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This is why your sales forecast needs a new approach

4 June 2015

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by Dr Allègre Hadida, University Senior Lecturer in Strategy and Director of the MPhil in Management Programme Forecasting is a tricky business. When …

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by Dr Allègre Hadida, University Senior Lecturer in Strategy and Director of the MPhil in Management Programme

Dr Allègre Hadida
Dr Allègre Hadida

Forecasting is a tricky business. When Terra Firma made its ill-fated takeover of EMI in 2007, CIO Guy Hands famously suggested the days of the A&R men were over. Among a catalogue of controversies, he said the music industry’s traditional talent-spotter who “gets up late…. listens to music and goes to clubs and has a knack of knowing what would sell” should have that “power” taken away and given to “the suits… who know how to sell music”.

Hands believed that predicting a hit record should be grounded in a reliable, scientific process, implying that data-processing computers would be better than people at forecasting the next big thing. But our research reveals that the good news – for us humans – is that it’s not that simple, and that the most successful way to forecast in a volatile environment is to use a combination of humans and machines.

In researching strategy in highly unnatural and volatile environments, we – Matthias Seifert, Enno Siemsen, Andreas Eisengerich and I – undertook studies forecasting the success of products in fashion-related environments, such as cinema, publishing, apparel – and music, which we focused on. We researched how well humans and machines could predict the chart entry positions of pop music singles in the UK and Germany.

The landscapes for these industries are all highly volatile – fashion products by their very nature are seasonal, with a short lifespan, and you’re selling to a group of customers who don’t even know what they want and may make highly impulsive purchasing decisions.

And we found that computers were successful. Algorithms deal with linear relationships and computers are very methodical and straightforward, and the forecasts were quite reliable. But the forecasts were most reliable when we mixed computer and human predictions together – adding computer and human input gave us the optimal accuracy.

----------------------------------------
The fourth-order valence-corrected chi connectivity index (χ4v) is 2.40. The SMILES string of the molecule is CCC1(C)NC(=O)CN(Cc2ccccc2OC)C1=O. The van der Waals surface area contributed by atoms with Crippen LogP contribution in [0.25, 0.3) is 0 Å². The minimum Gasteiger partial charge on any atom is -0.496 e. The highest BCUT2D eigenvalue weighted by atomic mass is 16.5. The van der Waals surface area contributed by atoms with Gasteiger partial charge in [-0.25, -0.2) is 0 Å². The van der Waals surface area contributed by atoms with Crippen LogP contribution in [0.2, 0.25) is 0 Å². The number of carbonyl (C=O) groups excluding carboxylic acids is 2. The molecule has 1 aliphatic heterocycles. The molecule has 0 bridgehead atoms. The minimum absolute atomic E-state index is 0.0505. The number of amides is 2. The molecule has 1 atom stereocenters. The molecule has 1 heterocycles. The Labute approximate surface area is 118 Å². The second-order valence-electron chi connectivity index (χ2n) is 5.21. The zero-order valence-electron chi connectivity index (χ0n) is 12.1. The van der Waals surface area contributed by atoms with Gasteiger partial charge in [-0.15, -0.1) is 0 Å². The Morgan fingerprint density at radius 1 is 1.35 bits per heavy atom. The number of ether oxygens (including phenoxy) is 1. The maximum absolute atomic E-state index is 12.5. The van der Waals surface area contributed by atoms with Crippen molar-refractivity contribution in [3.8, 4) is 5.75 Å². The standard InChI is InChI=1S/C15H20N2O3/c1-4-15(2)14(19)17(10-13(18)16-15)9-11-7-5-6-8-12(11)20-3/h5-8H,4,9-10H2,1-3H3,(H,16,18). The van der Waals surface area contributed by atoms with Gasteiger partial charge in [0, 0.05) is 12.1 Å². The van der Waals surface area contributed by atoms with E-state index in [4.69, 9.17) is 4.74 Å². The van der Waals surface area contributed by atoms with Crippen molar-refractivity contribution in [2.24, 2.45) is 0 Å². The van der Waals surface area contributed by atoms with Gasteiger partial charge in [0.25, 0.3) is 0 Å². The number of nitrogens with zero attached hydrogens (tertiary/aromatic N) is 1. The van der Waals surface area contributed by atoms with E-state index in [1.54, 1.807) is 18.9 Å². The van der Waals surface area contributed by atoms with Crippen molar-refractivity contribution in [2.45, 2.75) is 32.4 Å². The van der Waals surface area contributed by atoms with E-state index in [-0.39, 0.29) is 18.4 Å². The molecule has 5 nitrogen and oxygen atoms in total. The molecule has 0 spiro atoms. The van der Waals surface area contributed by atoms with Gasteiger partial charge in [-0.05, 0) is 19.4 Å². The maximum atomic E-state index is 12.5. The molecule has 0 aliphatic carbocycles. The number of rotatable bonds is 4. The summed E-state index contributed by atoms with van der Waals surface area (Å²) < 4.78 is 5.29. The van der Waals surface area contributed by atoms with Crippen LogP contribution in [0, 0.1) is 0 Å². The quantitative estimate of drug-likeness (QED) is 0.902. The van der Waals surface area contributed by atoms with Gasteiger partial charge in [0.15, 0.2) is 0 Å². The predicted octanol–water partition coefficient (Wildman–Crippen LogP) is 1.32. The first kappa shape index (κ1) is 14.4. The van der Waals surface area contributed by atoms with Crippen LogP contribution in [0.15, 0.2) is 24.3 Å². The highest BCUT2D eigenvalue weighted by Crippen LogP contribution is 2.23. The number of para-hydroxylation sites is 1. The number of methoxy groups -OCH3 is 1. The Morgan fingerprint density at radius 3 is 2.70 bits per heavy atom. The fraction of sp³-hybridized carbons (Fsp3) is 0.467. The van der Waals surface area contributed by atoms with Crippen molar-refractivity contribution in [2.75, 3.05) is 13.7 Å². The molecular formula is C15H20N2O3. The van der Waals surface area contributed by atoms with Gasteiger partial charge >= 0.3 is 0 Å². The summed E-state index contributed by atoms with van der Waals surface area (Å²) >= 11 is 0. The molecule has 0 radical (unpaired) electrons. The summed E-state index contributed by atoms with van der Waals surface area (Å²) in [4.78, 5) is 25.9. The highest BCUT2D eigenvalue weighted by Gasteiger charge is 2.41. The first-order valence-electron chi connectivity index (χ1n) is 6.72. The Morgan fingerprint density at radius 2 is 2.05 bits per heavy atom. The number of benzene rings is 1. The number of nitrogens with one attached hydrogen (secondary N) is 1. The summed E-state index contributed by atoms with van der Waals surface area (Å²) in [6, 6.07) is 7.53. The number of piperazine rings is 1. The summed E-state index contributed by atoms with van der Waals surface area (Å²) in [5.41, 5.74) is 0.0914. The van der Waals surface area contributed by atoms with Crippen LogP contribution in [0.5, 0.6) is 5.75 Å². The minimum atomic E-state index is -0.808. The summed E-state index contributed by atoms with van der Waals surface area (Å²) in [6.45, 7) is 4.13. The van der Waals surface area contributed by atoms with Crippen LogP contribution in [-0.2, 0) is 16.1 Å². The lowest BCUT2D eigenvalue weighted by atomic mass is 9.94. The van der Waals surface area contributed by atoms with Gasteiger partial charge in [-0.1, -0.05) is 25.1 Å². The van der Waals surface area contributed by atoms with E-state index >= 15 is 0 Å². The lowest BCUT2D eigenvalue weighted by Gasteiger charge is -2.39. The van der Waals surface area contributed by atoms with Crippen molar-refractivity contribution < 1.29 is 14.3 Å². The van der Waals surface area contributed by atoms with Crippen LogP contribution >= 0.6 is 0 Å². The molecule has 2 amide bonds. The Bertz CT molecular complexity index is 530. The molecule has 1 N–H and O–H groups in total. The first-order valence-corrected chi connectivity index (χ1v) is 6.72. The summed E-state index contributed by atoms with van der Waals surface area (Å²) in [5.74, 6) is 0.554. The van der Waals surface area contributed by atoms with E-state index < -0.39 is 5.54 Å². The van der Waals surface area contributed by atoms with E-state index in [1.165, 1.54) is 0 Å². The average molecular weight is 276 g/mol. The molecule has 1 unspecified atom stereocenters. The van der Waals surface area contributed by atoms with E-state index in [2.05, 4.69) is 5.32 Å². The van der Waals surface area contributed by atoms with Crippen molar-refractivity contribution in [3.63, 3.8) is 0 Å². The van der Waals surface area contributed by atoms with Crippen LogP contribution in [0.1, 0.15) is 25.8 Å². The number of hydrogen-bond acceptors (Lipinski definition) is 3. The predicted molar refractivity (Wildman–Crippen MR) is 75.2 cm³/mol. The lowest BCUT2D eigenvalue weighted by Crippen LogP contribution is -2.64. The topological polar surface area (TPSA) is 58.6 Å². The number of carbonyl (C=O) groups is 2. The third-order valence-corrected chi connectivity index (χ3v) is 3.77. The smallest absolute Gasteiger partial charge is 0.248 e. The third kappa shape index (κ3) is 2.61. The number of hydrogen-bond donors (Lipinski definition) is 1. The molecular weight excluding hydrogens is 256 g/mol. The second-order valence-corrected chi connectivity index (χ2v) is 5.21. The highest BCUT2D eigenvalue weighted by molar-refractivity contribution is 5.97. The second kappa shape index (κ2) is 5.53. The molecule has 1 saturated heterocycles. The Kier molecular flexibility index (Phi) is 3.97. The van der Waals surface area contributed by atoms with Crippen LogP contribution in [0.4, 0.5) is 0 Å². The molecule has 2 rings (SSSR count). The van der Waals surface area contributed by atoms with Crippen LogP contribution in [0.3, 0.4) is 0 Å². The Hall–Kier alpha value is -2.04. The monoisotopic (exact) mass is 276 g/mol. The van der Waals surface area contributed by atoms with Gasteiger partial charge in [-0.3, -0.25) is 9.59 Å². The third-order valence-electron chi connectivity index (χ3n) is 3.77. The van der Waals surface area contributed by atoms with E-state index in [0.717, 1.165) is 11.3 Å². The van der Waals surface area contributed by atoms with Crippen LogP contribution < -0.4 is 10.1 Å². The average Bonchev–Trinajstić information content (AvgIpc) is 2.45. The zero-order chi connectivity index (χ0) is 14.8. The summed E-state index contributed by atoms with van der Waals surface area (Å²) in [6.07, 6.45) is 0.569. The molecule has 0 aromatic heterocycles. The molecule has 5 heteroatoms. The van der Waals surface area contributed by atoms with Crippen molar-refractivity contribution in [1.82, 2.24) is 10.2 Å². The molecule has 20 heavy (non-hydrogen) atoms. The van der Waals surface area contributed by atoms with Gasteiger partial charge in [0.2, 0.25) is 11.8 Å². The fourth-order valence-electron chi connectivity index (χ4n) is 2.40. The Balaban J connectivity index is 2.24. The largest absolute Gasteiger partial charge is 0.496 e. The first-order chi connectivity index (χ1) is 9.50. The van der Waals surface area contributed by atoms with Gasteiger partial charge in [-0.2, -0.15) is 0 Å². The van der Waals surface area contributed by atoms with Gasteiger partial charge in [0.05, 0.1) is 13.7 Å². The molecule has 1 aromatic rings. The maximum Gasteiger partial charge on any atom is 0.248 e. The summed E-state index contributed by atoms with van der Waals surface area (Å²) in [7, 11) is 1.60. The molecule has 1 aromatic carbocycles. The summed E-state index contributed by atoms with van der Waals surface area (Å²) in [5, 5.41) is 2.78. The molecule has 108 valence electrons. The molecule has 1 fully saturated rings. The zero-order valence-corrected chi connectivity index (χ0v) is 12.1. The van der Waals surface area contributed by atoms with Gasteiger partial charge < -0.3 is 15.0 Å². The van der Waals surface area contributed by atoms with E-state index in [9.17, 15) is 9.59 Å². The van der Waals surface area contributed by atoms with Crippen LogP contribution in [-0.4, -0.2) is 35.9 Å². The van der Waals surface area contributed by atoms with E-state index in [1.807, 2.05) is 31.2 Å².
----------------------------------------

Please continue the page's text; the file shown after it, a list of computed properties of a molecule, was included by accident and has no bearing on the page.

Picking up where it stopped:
The key, however, is feeding the right kind of information to human experts. Many people might think experts need contextual and historical information to make an accurate prediction, but our results showed the historical data has an adverse effect and the forecast reliability suffered. In these volatile industries, past performance is no guarantee of a future hit. If an artist’s first album is a sensation and sells millions, it would perhaps reasonably follow that this data helps experts make a better-informed judgement – but it doesn’t. Thousands of acts have failed to follow up a hugely successful first record. Historical data just produces noise.

Despite this, however, human experience and expertise in the market does count. Part of the research sample in another research project (predicting chart hits) was 20-something students, who are obviously the key target market and would presumably be seen as non-official experts. But it turned out that they could not predict a hit more than two per cent of the time; older participants had a much higher success rate.

The most reliable human forecasts came when experts were given only contextual data. If you give experts the information about that one record – was a video made, how was the song put out on social media, how much airplay did it get before release – they could better predict its entry position in the charts. And add that to the linear algorithms of computers and you get the most reliable combination of all.

Guy Hands came to regret his takeover of EMI, which lost him so much money – $1.75bn – that he said the deal cost Terra Firma the chance to become a “mega” global private equity firm. He may have been right about using other means to predict a hit record – but our research shows the traditional A&R man still has a very key role to play in assuring a record company’s future success.

Dr Allègre Hadida is University Senior Lecturer in Strategy and Director of the MPhil in Management programme at Cambridge Judge Business School, as well as a Fellow of Magdalene College. Prior to joining Cambridge Judge Business School Dr Hadida taught business and corporate strategy in HEC (France). In the course of her doctorate, she also spent eight months as a visiting scholar at UCLA in Los Angeles, California (USA). Her research interests include strategy, decision-making and performance in creative, arts and media organisations as well as creativity in business.